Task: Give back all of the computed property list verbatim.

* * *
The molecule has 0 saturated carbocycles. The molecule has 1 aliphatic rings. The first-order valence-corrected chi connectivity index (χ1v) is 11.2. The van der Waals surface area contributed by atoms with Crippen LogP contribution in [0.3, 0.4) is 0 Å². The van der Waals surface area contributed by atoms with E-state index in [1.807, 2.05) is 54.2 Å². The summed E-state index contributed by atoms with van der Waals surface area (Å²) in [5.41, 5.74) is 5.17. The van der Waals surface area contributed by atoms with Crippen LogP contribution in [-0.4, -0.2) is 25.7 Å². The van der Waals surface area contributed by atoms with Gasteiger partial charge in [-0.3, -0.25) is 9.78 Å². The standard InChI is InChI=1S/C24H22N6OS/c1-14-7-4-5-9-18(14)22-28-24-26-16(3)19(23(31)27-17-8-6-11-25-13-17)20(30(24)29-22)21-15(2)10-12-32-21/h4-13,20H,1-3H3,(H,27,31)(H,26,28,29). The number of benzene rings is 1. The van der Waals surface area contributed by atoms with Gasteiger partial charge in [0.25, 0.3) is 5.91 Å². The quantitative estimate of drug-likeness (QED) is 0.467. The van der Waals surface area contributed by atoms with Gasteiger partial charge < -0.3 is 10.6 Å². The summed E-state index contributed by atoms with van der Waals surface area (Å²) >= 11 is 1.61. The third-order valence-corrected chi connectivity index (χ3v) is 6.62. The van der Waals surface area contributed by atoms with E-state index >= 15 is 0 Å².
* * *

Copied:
The molecule has 0 saturated carbocycles. The molecule has 1 aliphatic rings. The first-order valence-corrected chi connectivity index (χ1v) is 11.2. The van der Waals surface area contributed by atoms with Crippen LogP contribution in [0.3, 0.4) is 0 Å². The van der Waals surface area contributed by atoms with E-state index in [1.807, 2.05) is 54.2 Å². The summed E-state index contributed by atoms with van der Waals surface area (Å²) in [5.41, 5.74) is 5.17. The van der Waals surface area contributed by atoms with Crippen LogP contribution in [-0.4, -0.2) is 25.7 Å². The van der Waals surface area contributed by atoms with Gasteiger partial charge in [-0.3, -0.25) is 9.78 Å². The standard InChI is InChI=1S/C24H22N6OS/c1-14-7-4-5-9-18(14)22-28-24-26-16(3)19(23(31)27-17-8-6-11-25-13-17)20(30(24)29-22)21-15(2)10-12-32-21/h4-13,20H,1-3H3,(H,27,31)(H,26,28,29). The number of benzene rings is 1. The van der Waals surface area contributed by atoms with Gasteiger partial charge in [0.25, 0.3) is 5.91 Å². The quantitative estimate of drug-likeness (QED) is 0.467. The van der Waals surface area contributed by atoms with Gasteiger partial charge < -0.3 is 10.6 Å². The summed E-state index contributed by atoms with van der Waals surface area (Å²) >= 11 is 1.61. The third-order valence-corrected chi connectivity index (χ3v) is 6.62. The van der Waals surface area contributed by atoms with E-state index >= 15 is 0 Å².